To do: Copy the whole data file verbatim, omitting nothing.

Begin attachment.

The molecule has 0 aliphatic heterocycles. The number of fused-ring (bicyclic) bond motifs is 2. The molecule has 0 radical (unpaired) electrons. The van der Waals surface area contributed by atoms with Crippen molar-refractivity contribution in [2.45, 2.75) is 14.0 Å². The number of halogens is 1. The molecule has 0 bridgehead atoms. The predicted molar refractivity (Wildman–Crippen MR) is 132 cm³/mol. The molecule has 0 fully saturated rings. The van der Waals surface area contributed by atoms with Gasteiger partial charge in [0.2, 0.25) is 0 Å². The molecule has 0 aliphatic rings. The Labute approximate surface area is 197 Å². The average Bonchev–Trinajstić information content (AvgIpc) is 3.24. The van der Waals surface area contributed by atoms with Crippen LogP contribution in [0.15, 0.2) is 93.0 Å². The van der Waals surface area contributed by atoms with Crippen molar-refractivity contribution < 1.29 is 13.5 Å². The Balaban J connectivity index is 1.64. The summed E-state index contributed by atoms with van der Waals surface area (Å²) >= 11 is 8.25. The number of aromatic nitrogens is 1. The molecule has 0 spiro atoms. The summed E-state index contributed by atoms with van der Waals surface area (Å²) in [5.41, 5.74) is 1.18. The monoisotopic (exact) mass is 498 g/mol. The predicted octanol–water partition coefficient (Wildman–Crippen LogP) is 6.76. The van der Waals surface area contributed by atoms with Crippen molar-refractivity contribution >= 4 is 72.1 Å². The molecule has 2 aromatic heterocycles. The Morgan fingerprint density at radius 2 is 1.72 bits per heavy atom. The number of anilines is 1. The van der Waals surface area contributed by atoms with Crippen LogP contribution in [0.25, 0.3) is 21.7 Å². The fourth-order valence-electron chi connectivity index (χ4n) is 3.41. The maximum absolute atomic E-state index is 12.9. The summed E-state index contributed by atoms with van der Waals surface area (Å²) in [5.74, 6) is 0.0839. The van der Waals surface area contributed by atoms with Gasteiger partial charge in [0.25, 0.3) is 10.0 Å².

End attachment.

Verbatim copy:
The molecule has 0 aliphatic heterocycles. The number of fused-ring (bicyclic) bond motifs is 2. The molecule has 0 radical (unpaired) electrons. The van der Waals surface area contributed by atoms with Crippen molar-refractivity contribution in [2.45, 2.75) is 14.0 Å². The number of halogens is 1. The molecule has 0 bridgehead atoms. The predicted molar refractivity (Wildman–Crippen MR) is 132 cm³/mol. The molecule has 0 fully saturated rings. The van der Waals surface area contributed by atoms with Gasteiger partial charge in [0.2, 0.25) is 0 Å². The molecule has 0 aliphatic rings. The Labute approximate surface area is 197 Å². The average Bonchev–Trinajstić information content (AvgIpc) is 3.24. The van der Waals surface area contributed by atoms with Crippen LogP contribution in [0.15, 0.2) is 93.0 Å². The van der Waals surface area contributed by atoms with Crippen molar-refractivity contribution < 1.29 is 13.5 Å². The Balaban J connectivity index is 1.64. The summed E-state index contributed by atoms with van der Waals surface area (Å²) >= 11 is 8.25. The number of aromatic nitrogens is 1. The molecule has 0 spiro atoms. The summed E-state index contributed by atoms with van der Waals surface area (Å²) in [5.41, 5.74) is 1.18. The monoisotopic (exact) mass is 498 g/mol. The predicted octanol–water partition coefficient (Wildman–Crippen LogP) is 6.76. The van der Waals surface area contributed by atoms with Crippen molar-refractivity contribution >= 4 is 72.1 Å². The molecule has 2 aromatic heterocycles. The Morgan fingerprint density at radius 2 is 1.72 bits per heavy atom. The number of anilines is 1. The van der Waals surface area contributed by atoms with Crippen LogP contribution in [0.25, 0.3) is 21.7 Å². The fourth-order valence-electron chi connectivity index (χ4n) is 3.41. The maximum absolute atomic E-state index is 12.9. The summed E-state index contributed by atoms with van der Waals surface area (Å²) in [5.74, 6) is 0.0839. The van der Waals surface area contributed by atoms with Gasteiger partial charge in [0.25, 0.3) is 10.0 Å².